Want to test Windows 10? Here’s a guide on how to set it up


Windows 10

Microsoft announced Windows 10 last year and I’ve come across many people who are interested in trying out Windows 10 Preview Edition but aren’t sure how to. Although the final version of Windows 10 is scheduled for a summer release, the preview version is free to download and try as long as you sign up for the Windows Insider program.

The Microsoft Windows Insider program is basically a portal for users to download the latest test version of Windows 10 and to give feedback to the developers at Microsoft about bugs. You can also give ideas on how to improve the OS. All you need to do is sign-up here with your Microsoft account (which is also free if you don’t have one.)

So how does Windows 10 differ from Windows 8.1, you ask? Well, for starters, Microsoft has finally returned the traditional start button on Windows 10, which had been missing under Windows 8. Microsoft has added a new cleaner Task View mode that lets users manage separate desktops within one single OS. Other features include Microsoft’s universal apps, advanced Command Prompt, the Continuum feature that adapts the OS between desktop and tablet mode, a new notification panel, Cortana integration, Xbox One remote gaming and Microsoft’s next generation browser- the Microsoft Edge.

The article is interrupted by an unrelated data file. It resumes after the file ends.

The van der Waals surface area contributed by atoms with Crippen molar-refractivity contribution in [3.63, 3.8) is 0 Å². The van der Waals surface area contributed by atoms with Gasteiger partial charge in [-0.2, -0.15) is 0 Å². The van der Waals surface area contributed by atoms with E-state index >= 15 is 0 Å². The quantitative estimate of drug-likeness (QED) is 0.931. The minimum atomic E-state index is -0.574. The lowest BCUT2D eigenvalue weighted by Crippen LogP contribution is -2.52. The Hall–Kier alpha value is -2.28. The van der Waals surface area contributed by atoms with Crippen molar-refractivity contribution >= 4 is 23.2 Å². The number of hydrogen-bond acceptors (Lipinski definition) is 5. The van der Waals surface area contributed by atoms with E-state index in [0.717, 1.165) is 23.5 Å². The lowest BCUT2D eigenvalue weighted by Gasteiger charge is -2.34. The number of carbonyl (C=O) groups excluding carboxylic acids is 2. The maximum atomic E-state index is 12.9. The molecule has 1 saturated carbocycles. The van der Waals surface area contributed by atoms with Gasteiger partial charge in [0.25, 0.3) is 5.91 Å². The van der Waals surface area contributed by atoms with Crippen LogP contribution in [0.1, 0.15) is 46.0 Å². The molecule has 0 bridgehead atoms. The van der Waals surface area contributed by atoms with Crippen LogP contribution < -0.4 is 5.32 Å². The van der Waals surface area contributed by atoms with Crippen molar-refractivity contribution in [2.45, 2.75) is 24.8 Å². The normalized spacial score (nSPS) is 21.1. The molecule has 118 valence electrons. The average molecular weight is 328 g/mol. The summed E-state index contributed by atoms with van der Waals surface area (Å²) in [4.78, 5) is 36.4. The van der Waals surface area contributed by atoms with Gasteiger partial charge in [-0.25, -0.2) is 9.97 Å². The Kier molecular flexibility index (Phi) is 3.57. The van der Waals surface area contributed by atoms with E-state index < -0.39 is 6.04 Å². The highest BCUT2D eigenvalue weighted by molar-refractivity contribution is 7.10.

You can try Windows 10 in three ways. First, you can update your existing Windows 7/8/8.1 OS without losing your personal files and settings. Second, you can do a fresh install of Windows 10 if you happen to own a spare laptop/PC/internal hard drive on your home or don’t mind losing your current Windows setup. Finally, you can install Windows 10 as a virtual machine letting you run your current OS and Windows 10 at the same time. This last type of install can also be done if you’re on a Mac or Linux. The way I see it, virtual machines are the safest bet, provided you have at least 8GB RAM on your system and 20GB of storage free on your hard drive. This will not affect any files or settings of your existing OS, except for the fact that the processor, RAM and the internet will be shared with the virtual machine.


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